NEW ORLEANS--Five recent discoveries could have a big effect on colorectal cancer prevention, early detection, and treatment, Margaret Tempero, MD, deputy director of the UNMC/Eppley Cancer Center, Omaha, Nebraska, said at a public forum held at the 89th annual meeting of the American Association for Cancer Research.
In 1998, more than 131,000 new cases of colon cancer are expected, with about 55,000 deaths, she said. "But let me hasten to add that thats the bad news. Everything else is good news." The incidence of colon cancer is going down in both men and women, she said, and survival after diagnosis is increasing in men and women and in blacks and whites.
Dr. Tempero outlined five important research advances in colorectal cancer that she expects will lead to reduced incidence and mortality.
1. Use of chemopreventive agents. The first fundamental advance, she said, is that there may be a major reduction in colorectal cancer mortality in patients who take aspirin(Drug information on aspirin) or other nonsteroidal anti-inflammatory drugs. The mechanism seems to be that these agents interrupt prostaglandins and hinder inflammation by inhibiting the enzymes cyclooxygenase 1 and 2 (COX1 and COX2). Unfortunately, anti-COX drugs have some side effects.
Currently in trials are newer agents that inhibit only COX2 and should have few side effects. (See article on this page on studies of one such agent, celecoxib(Drug information on celecoxib).) "So I think its entirely possible that in the future we will have a simple chemopre-ventive tool that can be used in the general population," she said.
2. New methods to detect polyps. A second advance has been the documentation that removal of polyps reduces the risk of colon cancer. However, there are problems with the current technique for looking for polyps, colonoscopy; it is invasive, and complications can occur.
Dr. Tempero is encouraged by the new technique under development of three-dimensional (3D) colography (also known as virtual colonoscopy, see illustration below). In this technique, pioneered by Mayo Clinic researchers, computed tomography provides a detailed 3D view of the colon. "So this is a noninvasive method that may in the future replace colonoscopy in the setting of average risk or in the setting of screening for sporadic polyps," she said.
3. Identification of genetic mutations. Third, Dr. Tempero pointed to the recent identification of the genetic defects underlying two heritable colon cancer syndromes, familial adenomatous polyposis (FAP) and hereditary non-polyposis colon cancer (HNPCC), also known as the Lynch syndrome.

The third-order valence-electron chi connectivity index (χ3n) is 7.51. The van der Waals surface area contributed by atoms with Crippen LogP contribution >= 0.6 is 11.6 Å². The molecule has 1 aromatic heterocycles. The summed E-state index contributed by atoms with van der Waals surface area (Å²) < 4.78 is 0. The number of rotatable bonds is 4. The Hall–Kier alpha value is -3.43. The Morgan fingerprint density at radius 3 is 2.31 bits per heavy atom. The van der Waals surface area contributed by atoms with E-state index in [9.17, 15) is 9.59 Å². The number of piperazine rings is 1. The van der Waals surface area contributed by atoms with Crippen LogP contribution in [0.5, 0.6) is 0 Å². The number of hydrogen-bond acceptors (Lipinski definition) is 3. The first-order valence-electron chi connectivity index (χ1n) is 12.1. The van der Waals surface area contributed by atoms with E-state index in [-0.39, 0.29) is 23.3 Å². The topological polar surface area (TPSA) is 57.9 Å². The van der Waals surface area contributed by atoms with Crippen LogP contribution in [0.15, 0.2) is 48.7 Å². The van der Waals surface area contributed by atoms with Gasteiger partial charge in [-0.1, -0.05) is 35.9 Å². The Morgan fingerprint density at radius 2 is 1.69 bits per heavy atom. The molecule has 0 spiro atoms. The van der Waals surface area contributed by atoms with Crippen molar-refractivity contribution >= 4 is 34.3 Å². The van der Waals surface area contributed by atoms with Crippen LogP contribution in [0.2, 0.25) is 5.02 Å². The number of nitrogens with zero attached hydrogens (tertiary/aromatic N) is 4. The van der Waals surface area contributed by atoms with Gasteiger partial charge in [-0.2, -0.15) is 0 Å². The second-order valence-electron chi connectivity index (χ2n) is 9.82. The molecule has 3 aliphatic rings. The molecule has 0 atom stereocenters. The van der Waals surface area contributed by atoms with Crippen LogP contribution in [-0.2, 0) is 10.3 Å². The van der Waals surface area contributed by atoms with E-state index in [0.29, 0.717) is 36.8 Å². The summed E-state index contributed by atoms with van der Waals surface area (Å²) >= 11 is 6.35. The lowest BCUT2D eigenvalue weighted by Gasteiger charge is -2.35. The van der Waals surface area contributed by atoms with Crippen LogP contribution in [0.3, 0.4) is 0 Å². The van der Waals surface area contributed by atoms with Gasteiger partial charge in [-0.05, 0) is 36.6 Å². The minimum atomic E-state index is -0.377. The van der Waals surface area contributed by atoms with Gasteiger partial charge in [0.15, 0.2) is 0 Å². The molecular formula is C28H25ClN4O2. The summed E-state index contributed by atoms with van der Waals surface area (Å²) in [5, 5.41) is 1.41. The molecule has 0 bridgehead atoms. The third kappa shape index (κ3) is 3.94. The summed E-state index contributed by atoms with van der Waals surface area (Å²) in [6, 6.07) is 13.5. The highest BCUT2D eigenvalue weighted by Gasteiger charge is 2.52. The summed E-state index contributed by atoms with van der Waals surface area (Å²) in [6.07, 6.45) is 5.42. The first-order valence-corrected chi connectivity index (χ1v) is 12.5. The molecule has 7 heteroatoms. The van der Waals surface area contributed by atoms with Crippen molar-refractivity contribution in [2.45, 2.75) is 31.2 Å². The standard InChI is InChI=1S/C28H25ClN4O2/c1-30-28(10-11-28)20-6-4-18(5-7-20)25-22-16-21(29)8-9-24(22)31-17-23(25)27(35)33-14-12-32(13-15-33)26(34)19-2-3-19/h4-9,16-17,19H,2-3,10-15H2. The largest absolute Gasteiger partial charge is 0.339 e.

In FAP, affected family members develop hundreds or even thousands of polyps in the colon. With so many polyps, it is inevitable that at least one will develop into cancer. Researchers have now discovered that the mutation underlying FAP occurs in the APC gene on chromosome 5q.
In HNPCC, patients have no more polyps than usual. But the ones that occur become malignant more rapidly. HNPCC is now known to be caused by any of several different mutations in DNA mismatch repair genes. For both FAP and HNPCC, the discovery of the genetic basis means that genetic testing could identify the people most in need of intensive surveillance.
4. Advances in screening. Dr. Temperos fourth great advance is the discovery that screening with two procedures reduces the risk of death for people of average risk. One of these procedures is an annual fecal occult blood test and the other is an internal examination of the colon, either by flexible sigmoidoscopy every 5 years or by colonoscopy every 10 years.
In the future, she expects that labs will be able to test stool or possibly blood directly for mutated cells. And 3D colography may make screening comfortable and noninvasive.
5. Chemotherapy after surgery. Rounding out Dr. Temperos list of top five advances is the documentation that chemotherapy after surgery can increase survival of certain patients by about a third. And in rectal cancer, the combination of chemotherapy and radiation can nearly double the 5-year survival rate, she said.
"One of my problems as a clinician is that I have no way of knowing when I treat the patient after surgery whether they really need my treatment. Some may already be cured, and some may not be able to respond," Dr. Tempero said.
She expects that in the future, clinicians will be able to identify which patients will benefit most from chemotherapy and treat them, while avoiding treatment for those unlikely to benefit. For example, tissue expression of the enzyme thymidylate synthase seems to predict response to 5-fluorouracil.